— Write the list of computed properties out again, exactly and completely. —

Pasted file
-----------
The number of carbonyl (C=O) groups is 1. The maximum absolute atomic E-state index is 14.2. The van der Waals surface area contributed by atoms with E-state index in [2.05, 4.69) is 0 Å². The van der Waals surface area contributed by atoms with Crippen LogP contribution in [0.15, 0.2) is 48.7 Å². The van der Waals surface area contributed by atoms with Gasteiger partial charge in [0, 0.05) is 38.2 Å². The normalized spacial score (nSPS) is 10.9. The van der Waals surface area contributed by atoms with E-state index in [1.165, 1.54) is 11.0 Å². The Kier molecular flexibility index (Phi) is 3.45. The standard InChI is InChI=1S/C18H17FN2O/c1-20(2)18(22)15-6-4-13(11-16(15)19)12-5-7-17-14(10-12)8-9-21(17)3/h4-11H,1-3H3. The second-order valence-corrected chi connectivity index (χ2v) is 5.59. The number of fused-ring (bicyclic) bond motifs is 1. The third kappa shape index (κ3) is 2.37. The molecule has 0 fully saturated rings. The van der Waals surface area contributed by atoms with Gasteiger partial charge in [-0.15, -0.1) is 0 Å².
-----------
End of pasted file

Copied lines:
The number of carbonyl (C=O) groups is 1. The maximum absolute atomic E-state index is 14.2. The van der Waals surface area contributed by atoms with E-state index in [2.05, 4.69) is 0 Å². The van der Waals surface area contributed by atoms with Crippen LogP contribution in [0.15, 0.2) is 48.7 Å². The van der Waals surface area contributed by atoms with Gasteiger partial charge in [0, 0.05) is 38.2 Å². The normalized spacial score (nSPS) is 10.9. The van der Waals surface area contributed by atoms with E-state index in [1.165, 1.54) is 11.0 Å². The Kier molecular flexibility index (Phi) is 3.45. The standard InChI is InChI=1S/C18H17FN2O/c1-20(2)18(22)15-6-4-13(11-16(15)19)12-5-7-17-14(10-12)8-9-21(17)3/h4-11H,1-3H3. The second-order valence-corrected chi connectivity index (χ2v) is 5.59. The number of fused-ring (bicyclic) bond motifs is 1. The third kappa shape index (κ3) is 2.37. The molecule has 0 fully saturated rings. The van der Waals surface area contributed by atoms with Gasteiger partial charge in [-0.15, -0.1) is 0 Å².